Kim stops and smiles for a split second. Then she makes this funny noise, a cross between a cough and a throat-clearing. I've heard her make this sound before; it's what she does when she's summoning her courage, getting ready to jump off the rocks and into the bracing river water.
"I do have a point to all this," she continues. "There are like twenty people in that waiting room right now. Some of them are related to you. Some of them are not. But we're all your family."
She stops now. Leans over me so that the wisps of her hair tickle my face. She kisses me on the forehead. "You still have a family," she whispers.
Mia is a talented cellist who quite possibly has gotten excepted into Julliard. Her father is a reformed punk rocker now turned square, and though her mother has put away the leather boots, band t-shirts and feminist angst, she's still his biggest groupie. Little brother Teddy at the age of eight is already banging away on the drums while his rocker parents listen on proudly. Mia's love of the classical may be in sharp contrast to the rest of her odd little punk family but they all share a great love of music and more so, each other.
It's a snow day! A rare free day where children and parents are exempt from school and work alike. A picturesque day that starts with pancakes and the happiness that only getting out of what you didn't want to do can bring. So to celebrate, the family takes off to visit grandparents and ex-bandmates, a treat that everyday life usually doesn't afford. But the morning ends abruptly with a car accident, death and Mia, unconscious and barely alive in the ICU.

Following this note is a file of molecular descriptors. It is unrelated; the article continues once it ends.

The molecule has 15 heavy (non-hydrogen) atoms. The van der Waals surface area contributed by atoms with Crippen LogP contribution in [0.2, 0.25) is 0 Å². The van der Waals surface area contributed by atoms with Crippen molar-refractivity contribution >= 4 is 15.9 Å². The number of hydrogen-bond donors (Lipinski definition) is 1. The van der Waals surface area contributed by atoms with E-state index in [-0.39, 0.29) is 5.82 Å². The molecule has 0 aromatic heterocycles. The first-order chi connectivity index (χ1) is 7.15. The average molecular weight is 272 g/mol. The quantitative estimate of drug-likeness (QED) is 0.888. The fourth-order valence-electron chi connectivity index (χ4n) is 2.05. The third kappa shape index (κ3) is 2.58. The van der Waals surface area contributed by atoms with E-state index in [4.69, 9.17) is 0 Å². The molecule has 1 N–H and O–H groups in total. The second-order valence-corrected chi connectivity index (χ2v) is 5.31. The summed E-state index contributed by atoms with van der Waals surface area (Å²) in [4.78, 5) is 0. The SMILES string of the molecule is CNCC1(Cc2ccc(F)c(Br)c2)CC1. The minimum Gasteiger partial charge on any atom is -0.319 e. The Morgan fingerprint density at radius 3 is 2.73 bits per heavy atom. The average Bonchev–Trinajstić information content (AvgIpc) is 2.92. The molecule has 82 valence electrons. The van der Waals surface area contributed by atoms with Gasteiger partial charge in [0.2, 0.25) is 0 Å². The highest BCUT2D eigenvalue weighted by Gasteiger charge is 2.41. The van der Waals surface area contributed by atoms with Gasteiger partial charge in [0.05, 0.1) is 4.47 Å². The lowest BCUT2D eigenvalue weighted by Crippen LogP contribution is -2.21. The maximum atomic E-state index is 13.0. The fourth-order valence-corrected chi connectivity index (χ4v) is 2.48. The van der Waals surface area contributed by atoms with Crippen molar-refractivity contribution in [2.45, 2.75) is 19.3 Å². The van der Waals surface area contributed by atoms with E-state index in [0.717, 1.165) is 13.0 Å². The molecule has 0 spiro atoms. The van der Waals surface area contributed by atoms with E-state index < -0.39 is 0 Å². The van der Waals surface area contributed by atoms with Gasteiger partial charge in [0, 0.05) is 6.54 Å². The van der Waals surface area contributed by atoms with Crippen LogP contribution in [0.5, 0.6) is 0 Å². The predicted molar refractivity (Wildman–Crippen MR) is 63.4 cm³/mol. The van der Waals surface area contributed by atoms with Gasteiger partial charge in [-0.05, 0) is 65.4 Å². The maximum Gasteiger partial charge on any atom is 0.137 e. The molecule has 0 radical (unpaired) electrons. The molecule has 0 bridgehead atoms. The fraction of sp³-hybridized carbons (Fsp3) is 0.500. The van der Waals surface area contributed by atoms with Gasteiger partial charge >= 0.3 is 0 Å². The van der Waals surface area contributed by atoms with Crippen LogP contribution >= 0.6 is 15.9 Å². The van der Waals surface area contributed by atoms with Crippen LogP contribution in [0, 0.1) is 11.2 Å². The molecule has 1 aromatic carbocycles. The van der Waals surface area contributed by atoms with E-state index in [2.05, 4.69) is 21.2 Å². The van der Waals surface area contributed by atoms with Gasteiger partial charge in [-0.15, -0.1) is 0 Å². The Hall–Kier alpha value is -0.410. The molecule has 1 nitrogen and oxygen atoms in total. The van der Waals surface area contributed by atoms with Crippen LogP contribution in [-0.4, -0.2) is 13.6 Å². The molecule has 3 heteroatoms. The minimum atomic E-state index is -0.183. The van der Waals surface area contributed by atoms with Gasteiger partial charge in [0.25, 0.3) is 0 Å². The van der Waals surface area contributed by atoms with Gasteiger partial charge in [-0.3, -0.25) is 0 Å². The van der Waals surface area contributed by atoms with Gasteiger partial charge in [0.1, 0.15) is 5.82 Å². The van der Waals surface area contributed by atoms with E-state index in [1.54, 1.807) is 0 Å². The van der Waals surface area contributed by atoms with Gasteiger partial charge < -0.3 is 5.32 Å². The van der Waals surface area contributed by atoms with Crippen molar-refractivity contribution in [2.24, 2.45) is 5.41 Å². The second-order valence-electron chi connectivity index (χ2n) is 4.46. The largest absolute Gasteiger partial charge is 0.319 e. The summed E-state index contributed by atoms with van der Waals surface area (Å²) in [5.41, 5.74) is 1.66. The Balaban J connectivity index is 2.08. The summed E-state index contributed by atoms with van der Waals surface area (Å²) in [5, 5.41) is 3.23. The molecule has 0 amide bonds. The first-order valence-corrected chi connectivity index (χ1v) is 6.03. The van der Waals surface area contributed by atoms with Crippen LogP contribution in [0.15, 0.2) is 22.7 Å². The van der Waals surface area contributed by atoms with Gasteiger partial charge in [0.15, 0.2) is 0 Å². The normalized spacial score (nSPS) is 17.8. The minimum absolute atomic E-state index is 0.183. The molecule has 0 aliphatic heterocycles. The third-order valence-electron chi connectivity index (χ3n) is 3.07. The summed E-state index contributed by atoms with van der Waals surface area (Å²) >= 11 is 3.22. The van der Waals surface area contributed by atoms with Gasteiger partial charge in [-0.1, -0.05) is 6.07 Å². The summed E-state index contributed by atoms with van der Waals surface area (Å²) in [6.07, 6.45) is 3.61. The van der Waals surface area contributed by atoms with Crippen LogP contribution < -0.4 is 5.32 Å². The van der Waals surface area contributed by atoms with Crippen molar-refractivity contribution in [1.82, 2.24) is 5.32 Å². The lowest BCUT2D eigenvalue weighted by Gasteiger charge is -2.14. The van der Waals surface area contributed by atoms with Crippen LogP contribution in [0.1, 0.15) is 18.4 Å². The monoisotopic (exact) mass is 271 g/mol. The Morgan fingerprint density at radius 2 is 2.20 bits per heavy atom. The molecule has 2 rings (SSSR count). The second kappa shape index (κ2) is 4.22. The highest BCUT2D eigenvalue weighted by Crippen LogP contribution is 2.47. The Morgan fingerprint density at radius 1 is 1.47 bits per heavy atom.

Mia standbys and watches as the doctors and nurses work away at her near lifeless body, forcing it to pump and breath. But is this what she wants? Does she want to live knowing what she must face when she wakes up? Waiting for her is heartache, loneliness and words that once applied to other people, like tragic and orphan. Or should she move on, follow her family and perhaps join them in whatever comes next?
Which would you choose? Could you choose?
Having heard wonderful things about this story I wanted to read it even though I knew it had the potential to break my heart. It's a big committment, to go into a story knowing that no matter what happens there's no happy ending. Ms. Forman exercises marvelous control in this little story. It quite possibly could have been an uncomfortable snot-fest where you just cried and cried for 199 pages and you'd be too caught up in one feeling to catch the myriad of others she was bringing you. Thankfully, just as you're working yourself up for a good solid cry, the author eases you back down from the present by bringing you into Mia's past where she embarks on some very detailed character building- a big surprise since it's such a short read. I wasn't expecting to really get to know anyone but Mia. Snaps to Forman for letting you leave this story truly knowing and loving all the people you've met.
Even with the emotional mini breaks orchestrated by the author, be prepared to all but lose it in select places. Skip the mascara and keep the tissue handy but most of all, enjoy!